Overall, 85/91 (93.4%) high-risk patients, 96/119 (80.7%) medium-risk and 70/137 (51.1%) low-risk patients had a cardiac discharge diagnosis. Figure 1 shows the discharge diagnosis of initial presentation plotted against GRACE score. A total of 140/347 (40.3%) patients had a hospital discharge diagnosis of ACS. Patients in a higher risk group at initial presentation were significantly more likely to have an ACS discharge diagnosis than those in a lower risk group (p < 0.001). An inverse relationship (p < 0.001) was seen for GRACE score and cardiac non-ACS diagnosis (including left ventricular failure, stable angina and atrial fibrillation) (Figure 1). No patients in the high-risk stratum had a discharge diagnosis of a gastrointestinal pathology. Four patients with a high score were diagnosed as having a respiratory pathology, one of whom also had a raised troponin.

Figure 1.

Discharge diagnoses according to category of GRACE risk score (low, medium, high). ACS, acute coronary syndrome; Non- ACS cardio, cardiac diagnosis but not ACS; RESP, respiratory; GI, gastrointestinal; OTHER, other diagnoses.

In-hospital events and duration of hospitalization

Five patients (1.4%) died in hospital (all as a consequence of ACS, and all in the high-risk group) and three evolved an acute MI during hospitalization. The mean duration of admission was 4.2 ± 0.3 days, but this varied from 2.3 ± 0.29 in low-risk patients to 7.3 ± 0.91 in high-risk patients (Figure 2). Patients with higher GRACE scores were significantly more likely to have a longer hospital admission (p < 0.001), compared with those having a lower risk score.

Figure 2.

Mean hospital say (days) according to GRACE risk category on admission.

Outcomes at 3 months

At 3 months, there were 24 major outcome events (7.2%) in the entire group: 16 patients died, seven experienced a non-fatal myocardial infarction and one patient required emergency re-vascularization. Both the GRACE (p < 0.001) and TIMI scores (p < 0.001) were predictive of these major outcome events (death, non-fatal MI, emergency revascularization). Table 3 lists the separate outcomes against each band of the GRACE and TIMI scores. In addition, there were 30 patients with emergency re-hospitalization: 17 due to ischaemic chest pain and 13 others. Overall 54/347 (15.6%) experienced an outcome event or emergency re-hospitalization within 3 months. Outcome events (including emergency re-hospitalization) were not limited to patients with a cardiac discharge diagnosis. These data are included in all outcome events (Figure 3a for GRACE score, Figure 3b for TIMI score).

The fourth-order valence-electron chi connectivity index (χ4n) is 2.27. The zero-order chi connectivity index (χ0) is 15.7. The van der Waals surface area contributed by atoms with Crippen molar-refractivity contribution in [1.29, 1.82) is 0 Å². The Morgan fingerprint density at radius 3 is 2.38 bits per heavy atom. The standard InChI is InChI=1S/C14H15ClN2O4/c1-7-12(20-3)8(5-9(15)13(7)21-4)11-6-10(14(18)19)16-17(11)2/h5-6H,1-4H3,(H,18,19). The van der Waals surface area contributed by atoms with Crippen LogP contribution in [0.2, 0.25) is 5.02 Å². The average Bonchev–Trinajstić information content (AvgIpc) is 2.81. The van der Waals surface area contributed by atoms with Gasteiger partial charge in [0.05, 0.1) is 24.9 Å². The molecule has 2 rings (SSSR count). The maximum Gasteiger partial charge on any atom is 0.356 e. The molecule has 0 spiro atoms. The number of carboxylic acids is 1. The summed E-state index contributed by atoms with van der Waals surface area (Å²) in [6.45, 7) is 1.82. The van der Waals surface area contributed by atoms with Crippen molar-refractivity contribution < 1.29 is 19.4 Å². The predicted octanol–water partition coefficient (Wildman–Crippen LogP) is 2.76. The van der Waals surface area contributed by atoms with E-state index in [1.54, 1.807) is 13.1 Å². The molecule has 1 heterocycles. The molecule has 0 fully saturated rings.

View this table:
Table 3

Distribution of major outcome events at 3 months according to GRACE and TIMI risk scores

Event …NoneDeathMIRe-vascularization
Figure 3.

a GRACE score and b TIMI score for all outcome events at 3 months. This includes other emergency chest pain admissions, and emergency re-admission to a non-cardiac unit.

Comparison of GRACE and TIMI risk scores

Using the same patient group, risk distribution differed significantly for the two scores (p < 0.001). The TIMI score classified fewer patients as low risks (21% vs. 39.5% GRACE) and more as high risk (36.9% vs. 26.2% GRACE).

Clinical predictors of outcome

Table 4 shows outcome events vs. ECG changes and biochemical markers (troponin) at first admission. Five of the 16 deaths and three of the seven MIs occurred in patients with neither ST deviation nor troponin elevation during the initial presentation. Furthermore, ST deviation and troponin elevation both failed to predict cumulative outcome events (death/MI or emergency revascularization) at 3 months (p = 0.6).

View this table:
Table 4

Distribution of major outcome events according to ECG and biomarker findings

Event …NoneDeathMIRe-vascularization
Neither ST deviation nor troponin elevation142530
Troponin elevation only49320
ST deviation only42200
Troponin elevation and ST deviation90621
  • All findings are at initial presentation.

Receiver Operating Characteristic (ROC) analysis

The principal outcomes of the study (death/MI/emergency revascularization) were plotted in ROC curves (specificity versus 1–sensitivity, Figure 4a). The GRACE score had an area under the curve (AUC) of 0.82, the TIMI score 0.74. The AUC for the clinical parameters was 0.55, (the latter not significantly greater than due to chance). The ROC curve for the GRACE score was significantly different to that for the TIMI score (z = 2.05).

Figure 4.

Receiver Operating Characteristic Curves. a Death, MI, emergency revascularization. Areas under the curve: GRACE 0.82, TIMI 0.74, clinical parameters 0.55. The ROC curve for the GRACE score is significantly different from that for the TIMI score (z = 2.05). b All outcome events. Areas under the curve: GRACE 0.73, TIMI 0.69, clinical parameters 0.50. The ROC curve for the GRACE score is significantly different from that for the TIMI score (z = 2.34). ‘Clinical parameters’=ST deviation and/or troponin elevation.

ROC curves for all death, MI or emergency revascularization are shown in Figure 4a, and for all outcome events in Figure 4b. For the latter (more diverse) outcomes, AUCs were 0.73 for the GRACE score, 0.69 for the TIMI score, and 0.50 for clinical parameters. Again, the GRACE score differed significantly from the TIMI score (z = 2.34).